British International Investment
18 March 2024

Revealed: Four out of five businesses in emerging economies have been impacted by the climate emergency

  • Landmark survey by British International Investment reveals extent of the impact already being felt in countries most vulnerable to the climate emergency 
  • Flooding, droughts and extreme heat taking an increasing toll 

 Nearly four out of every five businesses in many of the countries most vulnerable to the impacts of the climate emergency are already suffering the consequences of a rapidly changing environment.  

The startling finding is contained in British International Investment’s third annual Emerging Economies Climate Report – a survey of its investee businesses in Africa, Asia and the Caribbean.   

The report is being launched today at an event hosted in partnership with the Grantham Research Institute on Climate Change and the Environment and ODI, the global think tank. 

The report revealed that 79 per cent of companies surveyed said that climate change was already impacting their business, up from 68 per cent in 2022.  

It also found that 72 per cent of corporates surveyed had experienced an extreme weather event in the last five years with droughts, floods and heat cited as the greatest cause for concern.  

Other key findings included:  

  • 87 per cent of respondents agreed to some extent that they were concerned about physical climate risks – up from 70 per cent in 2022.  
  • 73 per cent of respondents agreed to some extent that they were concerned about the risks associated with a low-carbon transition – up from 66 per cent in 2022.  
  • More respondents are concerned about climate change affecting business growth and viability: 61 per cent thought climate change will affect the viability and growth of their business in the next five years compared with 56 per cent in 2022.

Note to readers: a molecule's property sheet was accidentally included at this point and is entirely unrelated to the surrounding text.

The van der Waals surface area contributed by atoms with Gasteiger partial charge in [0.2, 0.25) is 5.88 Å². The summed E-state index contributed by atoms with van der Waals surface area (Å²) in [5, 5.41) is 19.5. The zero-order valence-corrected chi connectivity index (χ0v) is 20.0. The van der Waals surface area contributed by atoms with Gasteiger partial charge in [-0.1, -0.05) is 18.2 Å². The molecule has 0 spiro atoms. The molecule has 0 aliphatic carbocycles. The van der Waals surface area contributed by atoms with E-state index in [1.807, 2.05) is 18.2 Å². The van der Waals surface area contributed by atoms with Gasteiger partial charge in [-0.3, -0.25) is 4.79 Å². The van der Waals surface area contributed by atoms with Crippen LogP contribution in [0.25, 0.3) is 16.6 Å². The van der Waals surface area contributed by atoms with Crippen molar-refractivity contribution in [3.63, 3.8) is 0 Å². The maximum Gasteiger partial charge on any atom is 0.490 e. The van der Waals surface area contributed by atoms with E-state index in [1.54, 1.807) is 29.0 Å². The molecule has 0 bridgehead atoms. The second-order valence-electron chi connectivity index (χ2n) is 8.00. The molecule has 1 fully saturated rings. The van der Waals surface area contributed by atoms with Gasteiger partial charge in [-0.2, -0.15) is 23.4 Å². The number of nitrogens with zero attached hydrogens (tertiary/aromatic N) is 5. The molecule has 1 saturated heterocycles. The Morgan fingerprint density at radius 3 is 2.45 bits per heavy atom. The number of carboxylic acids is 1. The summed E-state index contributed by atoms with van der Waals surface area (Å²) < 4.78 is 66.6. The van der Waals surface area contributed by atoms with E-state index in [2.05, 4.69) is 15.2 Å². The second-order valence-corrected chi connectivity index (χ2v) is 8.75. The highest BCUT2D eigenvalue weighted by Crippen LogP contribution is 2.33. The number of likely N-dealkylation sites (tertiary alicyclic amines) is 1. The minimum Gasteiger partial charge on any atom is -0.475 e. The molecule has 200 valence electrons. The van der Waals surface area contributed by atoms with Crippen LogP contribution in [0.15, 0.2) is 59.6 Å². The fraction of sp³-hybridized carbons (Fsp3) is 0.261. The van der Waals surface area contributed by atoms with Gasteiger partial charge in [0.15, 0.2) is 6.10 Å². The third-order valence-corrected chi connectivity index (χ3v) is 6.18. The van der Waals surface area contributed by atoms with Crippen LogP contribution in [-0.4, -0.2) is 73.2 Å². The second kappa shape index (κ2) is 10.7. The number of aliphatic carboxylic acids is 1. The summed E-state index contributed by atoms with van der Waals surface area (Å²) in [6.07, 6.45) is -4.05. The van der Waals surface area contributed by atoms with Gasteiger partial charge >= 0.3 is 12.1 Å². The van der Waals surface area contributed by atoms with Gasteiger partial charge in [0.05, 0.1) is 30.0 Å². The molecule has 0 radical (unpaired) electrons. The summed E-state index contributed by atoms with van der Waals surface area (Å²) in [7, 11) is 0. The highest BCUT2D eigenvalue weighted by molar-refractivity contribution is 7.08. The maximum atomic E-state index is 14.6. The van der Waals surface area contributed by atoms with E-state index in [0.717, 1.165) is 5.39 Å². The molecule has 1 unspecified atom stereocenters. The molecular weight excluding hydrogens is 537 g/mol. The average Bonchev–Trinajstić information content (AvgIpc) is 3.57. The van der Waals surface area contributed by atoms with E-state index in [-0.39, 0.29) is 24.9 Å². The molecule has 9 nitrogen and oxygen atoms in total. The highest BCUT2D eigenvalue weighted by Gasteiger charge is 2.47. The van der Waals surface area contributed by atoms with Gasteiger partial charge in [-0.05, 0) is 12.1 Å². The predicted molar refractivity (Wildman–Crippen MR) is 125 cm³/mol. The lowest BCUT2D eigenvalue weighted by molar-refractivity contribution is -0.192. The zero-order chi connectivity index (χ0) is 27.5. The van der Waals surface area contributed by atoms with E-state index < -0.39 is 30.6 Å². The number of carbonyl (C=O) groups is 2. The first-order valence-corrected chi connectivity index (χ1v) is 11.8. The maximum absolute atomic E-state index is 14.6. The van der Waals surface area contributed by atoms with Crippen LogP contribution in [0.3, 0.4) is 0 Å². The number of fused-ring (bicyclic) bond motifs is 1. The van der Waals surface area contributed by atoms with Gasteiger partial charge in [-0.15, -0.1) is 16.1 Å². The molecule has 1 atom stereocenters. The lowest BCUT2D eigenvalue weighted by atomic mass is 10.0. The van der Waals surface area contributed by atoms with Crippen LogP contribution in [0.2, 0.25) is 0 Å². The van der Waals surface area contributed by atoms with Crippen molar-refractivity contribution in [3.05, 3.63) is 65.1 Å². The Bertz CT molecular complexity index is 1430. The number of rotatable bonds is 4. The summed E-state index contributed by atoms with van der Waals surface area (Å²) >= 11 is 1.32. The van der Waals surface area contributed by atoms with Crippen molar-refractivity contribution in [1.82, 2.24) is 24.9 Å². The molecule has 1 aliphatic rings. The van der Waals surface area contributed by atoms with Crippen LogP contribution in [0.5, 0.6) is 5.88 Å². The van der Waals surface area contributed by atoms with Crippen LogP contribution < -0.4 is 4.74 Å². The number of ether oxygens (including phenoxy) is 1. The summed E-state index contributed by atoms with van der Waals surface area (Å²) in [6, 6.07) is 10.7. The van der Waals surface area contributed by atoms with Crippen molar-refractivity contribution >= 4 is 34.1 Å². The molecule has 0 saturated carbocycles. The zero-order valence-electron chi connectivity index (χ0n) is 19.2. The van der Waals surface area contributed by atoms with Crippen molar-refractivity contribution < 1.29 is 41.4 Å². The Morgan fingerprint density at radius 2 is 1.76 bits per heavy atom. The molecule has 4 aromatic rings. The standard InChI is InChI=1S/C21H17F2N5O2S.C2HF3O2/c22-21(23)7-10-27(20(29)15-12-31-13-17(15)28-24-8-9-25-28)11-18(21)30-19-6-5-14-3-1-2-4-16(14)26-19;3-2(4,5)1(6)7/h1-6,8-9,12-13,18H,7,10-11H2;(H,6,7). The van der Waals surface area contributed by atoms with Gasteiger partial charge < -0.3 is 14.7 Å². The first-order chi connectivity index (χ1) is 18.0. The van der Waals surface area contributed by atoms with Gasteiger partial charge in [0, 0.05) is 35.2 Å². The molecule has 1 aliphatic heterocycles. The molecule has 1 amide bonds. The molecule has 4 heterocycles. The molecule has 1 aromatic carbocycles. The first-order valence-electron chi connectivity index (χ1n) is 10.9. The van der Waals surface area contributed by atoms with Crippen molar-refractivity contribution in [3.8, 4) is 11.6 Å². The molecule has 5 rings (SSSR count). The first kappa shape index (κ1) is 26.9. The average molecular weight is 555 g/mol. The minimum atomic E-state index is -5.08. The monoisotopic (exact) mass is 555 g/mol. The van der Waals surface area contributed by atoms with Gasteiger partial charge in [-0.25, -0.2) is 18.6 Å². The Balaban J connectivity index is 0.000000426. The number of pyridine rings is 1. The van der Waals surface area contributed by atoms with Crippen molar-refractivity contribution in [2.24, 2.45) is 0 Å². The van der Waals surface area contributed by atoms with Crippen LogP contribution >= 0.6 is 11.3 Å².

• More respondents agreed that climate action leads to more long-term business success and 97 per cent agreed to some extent that organisations that take steps to reduce their carbon emissions and reduce vulnerability to physical climate change risks will be more successful in the long term.  
  • The majority of respondents (65 per cent) have adapted their business strategies in response to climate change; and more are calculating their carbon footprint compared with last year (45 per cent). 

Survey responses varied across sectors and business types; financial services or fund managers cited fewer climate impacts, while corporates – particularly agricultural businesses – are facing more significant impacts.  

While 86 per cent of corporates said they are being impacted by physical and transition risks today, 68 per cent of financial services firms said the same.  

Despite many respondents highlighting that acting on climate can be cost-saving and add long-term business value, they also noted they did not have the knowledge and resources to respond to climate risks and opportunities. Respondents to the survey said they would benefit from more technical training on how to respond to the climate emergency as well as targeted investment and policy and regulatory action. 

Amal-Lee Amin, Managing Director and Head of Climate, Diversity and Advisory, at BII, said: “Businesses and entrepreneurs across the emerging economy markets in which we operate are on the front lines of the climate emergency. Their businesses are already feeling the significant impacts of the climate emergency.  

“As long-term investors in climate finance, it is the role of BII and others to equip these businesses with the capital and expertise to play a key role in the fight against the climate emergency and to safeguard their long-term viability.” 

Nick Robins, Professor in Practice – Sustainable Finance at the Grantham Institute, added: “This report shows the overwhelming demand among firms in emerging economies for targeted investment to enable them to respond to the climate crisis. For business and investors in the Global South, there is now a strategic imperative to scale up capital flows in ways that bring a just transition for workers and communities, shaping the transition so it boosts quality jobs and gender equality.” 

 The full Climate Report can be found here 

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